First published in 1985; my edition Vintage 1996 ISBN 9780099740919
Page 23. It's good to have small goals that can be easily attained.
Page 49. Tell, rather than write, because I have nothing to write with and writing is in any case forbidden. But if it's a story, even in my head, I must be telling it to someone.You don't tell a story only to yourself. There's always someone else. Even when there is no one.
I found this story to be flawed in many ways. The transformation of contemporary America to a theocratic society was too swift and too easy in this bland dystopian novel. The prose style is very fluid, and it contains many interesting quotable passages (see above). However, in broad terms, the book is quite dull and kind of a slog. The premise lacks distinction. It might have been invented by a marketing hack whose statistical surveys tell her a book made of equal parts Nineteen Eighty-Four and The Stepford Wives will be a bestseller in 1985.
We are told that there were some nuclear power plant disasters, a decline in the birth rate due to disease or irradiation, and a military coup which brought down the federal government. That these events would be sufficient to enable rapid drastic shifts in American social structures - regulation of sexual practices, loss of reproductive rights, no education, no entertainment, no work other than one specific job (cook, maid, reproductive surrogate, prostitute) - is ridiculous. Women, presumably half the population in this story as they are in reality, are supposed to have been enslaved in the span of a decade.
The handmaid herself is already broken at the beginning. She tells us how her freedom was taken away piece by piece. Her accounts were siezed, and her mother disappeared. She and her husband tried to escape with their daughter but the attempt failed. Her child was taken from her and she was sent to a prison for training women to be reproductive surrogates. At which point in this story would you try to escape again or fight back? With the one exception of her first and last attempt, the handmaid is compliant, implausibly so.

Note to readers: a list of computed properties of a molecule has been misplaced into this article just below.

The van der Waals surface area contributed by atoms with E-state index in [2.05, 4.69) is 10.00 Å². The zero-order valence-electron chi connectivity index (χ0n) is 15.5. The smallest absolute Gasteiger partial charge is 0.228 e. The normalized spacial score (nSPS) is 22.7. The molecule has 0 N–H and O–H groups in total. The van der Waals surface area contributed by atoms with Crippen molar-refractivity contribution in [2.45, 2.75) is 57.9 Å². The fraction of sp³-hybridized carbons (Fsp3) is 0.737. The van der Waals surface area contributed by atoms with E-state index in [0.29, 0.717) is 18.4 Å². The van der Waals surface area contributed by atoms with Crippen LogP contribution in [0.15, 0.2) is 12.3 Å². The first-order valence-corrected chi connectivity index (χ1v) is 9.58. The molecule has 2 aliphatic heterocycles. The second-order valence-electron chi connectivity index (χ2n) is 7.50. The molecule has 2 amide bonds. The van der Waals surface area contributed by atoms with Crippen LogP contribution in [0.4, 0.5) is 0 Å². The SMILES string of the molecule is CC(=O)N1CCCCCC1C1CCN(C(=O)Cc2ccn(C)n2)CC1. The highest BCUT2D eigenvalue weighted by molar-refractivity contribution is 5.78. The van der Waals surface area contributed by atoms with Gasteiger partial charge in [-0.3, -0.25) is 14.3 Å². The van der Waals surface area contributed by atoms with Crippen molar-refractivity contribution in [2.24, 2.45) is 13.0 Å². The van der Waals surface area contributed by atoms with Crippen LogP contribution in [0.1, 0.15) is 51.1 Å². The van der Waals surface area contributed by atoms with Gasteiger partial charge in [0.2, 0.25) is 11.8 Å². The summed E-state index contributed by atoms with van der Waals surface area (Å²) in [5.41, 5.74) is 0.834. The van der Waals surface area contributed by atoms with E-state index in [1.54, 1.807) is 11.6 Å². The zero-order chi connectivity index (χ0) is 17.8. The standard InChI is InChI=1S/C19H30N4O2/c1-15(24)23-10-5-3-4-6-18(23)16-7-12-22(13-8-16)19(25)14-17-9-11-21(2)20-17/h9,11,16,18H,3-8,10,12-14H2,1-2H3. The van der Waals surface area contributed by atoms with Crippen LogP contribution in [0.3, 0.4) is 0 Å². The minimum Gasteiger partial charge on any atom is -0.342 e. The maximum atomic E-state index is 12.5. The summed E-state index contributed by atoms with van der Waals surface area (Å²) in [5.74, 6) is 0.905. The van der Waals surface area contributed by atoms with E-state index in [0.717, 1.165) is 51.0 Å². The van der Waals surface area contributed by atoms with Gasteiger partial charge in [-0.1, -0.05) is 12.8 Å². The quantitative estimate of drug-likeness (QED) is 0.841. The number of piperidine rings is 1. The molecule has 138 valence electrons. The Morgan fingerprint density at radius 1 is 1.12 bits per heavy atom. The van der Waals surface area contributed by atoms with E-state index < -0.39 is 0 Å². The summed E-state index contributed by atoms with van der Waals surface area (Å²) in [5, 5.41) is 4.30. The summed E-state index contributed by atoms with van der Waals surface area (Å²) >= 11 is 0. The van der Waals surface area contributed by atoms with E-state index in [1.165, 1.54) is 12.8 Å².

The setting is very close to present-day reality with only minimal changes: a generic town on a river near the Eastern seaboard, mundane in the extreme. It is for all intents and purposes our reality, only with nearly all stimulating artifacts erased or locked up in the Commander's study. Men, too, are subject to new rigid rules. All of the male characters belong to the military or state police organizations (if there is a distinction) and have very narrowly defined freedoms.
The handmaid's memoir contains bits and pieces of the background story of how the revolution was achieved. It seems as if the author set out to describe a horribly oppressive yet familiar life and then had to cook up an explanation for how everything got to be horrible in the first place. Could our liberal Western society really twist itself into this awkward shape? Would no other country intervene?1 (As if to fill that plot hole like a shallow grave, the narrator mentions in passing that similar transformations were happening in other countries and a treaty was in place which prohibited international interference.) There is even an afterward, almost literally an afterthought, an academic lecture from over 100 years after the memoir was recorded, where we gain a few more historical facts. Other memoirs are mentioned to have survived from this period. Why didn't we get to read any of them? Why not put some of this expository lecture at the front of book?
As a novel, there is much room for improvement. I recommend cutting it down to the size of a novella or short story, or rework it to include other women's memoirs and more of the academic lecture. The time period is too close to present day; shift these events much farther into the future and make the transformation to theocracy much more gradual, on a more plausible timescale.
Certainly throughout history genocides have been committed and large groups have been imprisoned. However in the particular case the victims are the entire female population, and it is the nation's own people rather than a conquering invader, and the victims are forced back into society in new rigid roles. Has this ever been done, let alone been permanently successful?